Two decades have passed since the appearance of Humanae Vitae. Like many others, I look forward to Janet Smith’s book which will deal definitively with the history and doctrine of that encyclical. What is inescapable is that the Roman Catholic Church has seen no reason to alter its absolute ban on contraceptive sex. This has left dissenting theologians two choices. Either they accept the teaching authority of the Church on this matter as reposing on those principles enunciated in Lumen Gentium, n. 25, and like Richard Roach, S.J., some years ago and Michael Novak in the previous issue of this magazine in this space, withdraw their dissent, or like Fathers Kaufman and Curran and McBrien and McCormick and the rest of that now grizzled and grumpy band, they challenge the Magisterium and seek to mislead us into thinking that we can disagree with authoritative Church teaching and remain faithful Catholics. It is not surprising that these same en-lightened minds assure us that we can commit adultery yet remain faithful spouses. They are logical in their illogic. Father Kaufman’s pages on the Gospel passages denouncing divorce, if they were only meant to amuse, would be high comedy. He makes deconstructionists look like docile readers of texts. Father McCormick speaks of what he calls the free flow of ideas. Ah, yes.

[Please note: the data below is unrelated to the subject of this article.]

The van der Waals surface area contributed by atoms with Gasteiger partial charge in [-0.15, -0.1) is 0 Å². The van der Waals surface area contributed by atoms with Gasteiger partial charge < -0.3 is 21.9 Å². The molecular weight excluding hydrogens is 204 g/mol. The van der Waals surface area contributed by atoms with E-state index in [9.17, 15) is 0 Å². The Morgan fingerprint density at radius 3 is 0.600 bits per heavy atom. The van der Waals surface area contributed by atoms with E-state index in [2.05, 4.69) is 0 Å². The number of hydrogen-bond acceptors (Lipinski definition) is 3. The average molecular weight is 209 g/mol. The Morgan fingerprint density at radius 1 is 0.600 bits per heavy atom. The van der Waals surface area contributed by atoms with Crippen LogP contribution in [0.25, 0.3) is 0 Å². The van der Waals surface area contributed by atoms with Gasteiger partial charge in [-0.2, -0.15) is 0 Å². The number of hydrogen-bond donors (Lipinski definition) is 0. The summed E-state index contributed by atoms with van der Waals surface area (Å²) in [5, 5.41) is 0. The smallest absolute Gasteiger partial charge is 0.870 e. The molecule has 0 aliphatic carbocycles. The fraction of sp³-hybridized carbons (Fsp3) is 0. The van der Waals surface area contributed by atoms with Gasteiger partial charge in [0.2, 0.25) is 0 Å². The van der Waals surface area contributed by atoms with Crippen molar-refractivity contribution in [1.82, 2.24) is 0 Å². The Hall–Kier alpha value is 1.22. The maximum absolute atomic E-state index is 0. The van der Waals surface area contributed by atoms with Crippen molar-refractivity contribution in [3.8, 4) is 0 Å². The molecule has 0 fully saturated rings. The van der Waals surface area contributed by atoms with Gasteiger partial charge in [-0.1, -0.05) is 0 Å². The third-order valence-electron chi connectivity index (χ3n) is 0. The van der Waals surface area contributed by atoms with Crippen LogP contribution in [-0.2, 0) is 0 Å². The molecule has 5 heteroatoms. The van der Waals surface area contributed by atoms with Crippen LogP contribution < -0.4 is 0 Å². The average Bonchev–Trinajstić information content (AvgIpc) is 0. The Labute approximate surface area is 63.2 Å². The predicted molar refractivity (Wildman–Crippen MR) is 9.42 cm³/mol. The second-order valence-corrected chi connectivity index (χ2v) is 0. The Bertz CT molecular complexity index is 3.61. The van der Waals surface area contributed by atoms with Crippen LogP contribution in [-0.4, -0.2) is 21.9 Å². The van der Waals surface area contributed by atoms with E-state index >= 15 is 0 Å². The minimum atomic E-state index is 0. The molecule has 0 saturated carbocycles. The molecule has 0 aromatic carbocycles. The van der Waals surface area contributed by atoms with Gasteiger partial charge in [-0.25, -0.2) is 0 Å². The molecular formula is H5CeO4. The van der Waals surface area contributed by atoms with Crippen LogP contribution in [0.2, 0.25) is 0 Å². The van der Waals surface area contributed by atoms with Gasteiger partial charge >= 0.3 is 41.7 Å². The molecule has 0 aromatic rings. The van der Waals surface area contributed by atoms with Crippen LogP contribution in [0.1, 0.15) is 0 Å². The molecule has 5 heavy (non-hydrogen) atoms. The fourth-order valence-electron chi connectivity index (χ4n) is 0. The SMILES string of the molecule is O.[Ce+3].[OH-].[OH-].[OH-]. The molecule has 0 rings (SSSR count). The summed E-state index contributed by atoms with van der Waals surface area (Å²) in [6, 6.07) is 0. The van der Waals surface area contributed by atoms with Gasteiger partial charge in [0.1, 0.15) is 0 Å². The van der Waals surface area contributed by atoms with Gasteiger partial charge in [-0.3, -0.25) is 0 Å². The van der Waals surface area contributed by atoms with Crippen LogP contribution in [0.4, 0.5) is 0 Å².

Dissent is no longer serious. It has been discredited, not simply by counterargument, but by events. Anyone who thinks that contraceptive sex is the salvation of marriage deserves punishment and not instruction, as Aristotle said in a similar case. What is needed is to liberate people from obsession with their genitals, to get the naked bodies off our television and movie screens, to scrub out the mouths of talk show hosts. More positively, we need theologians who will once more speak of the sanity as well as sanctity of purity and chastity. Alas, what we have is aging theologians like Kaufman who throw millstones to drowning people. They might ask themselves about another use to which those millstones could be put.

By

Ralph McInerny was a popular writer, philosopher, and teacher, as well as the co-founder of Crisis Magazine. He passed away on January 29, 2010.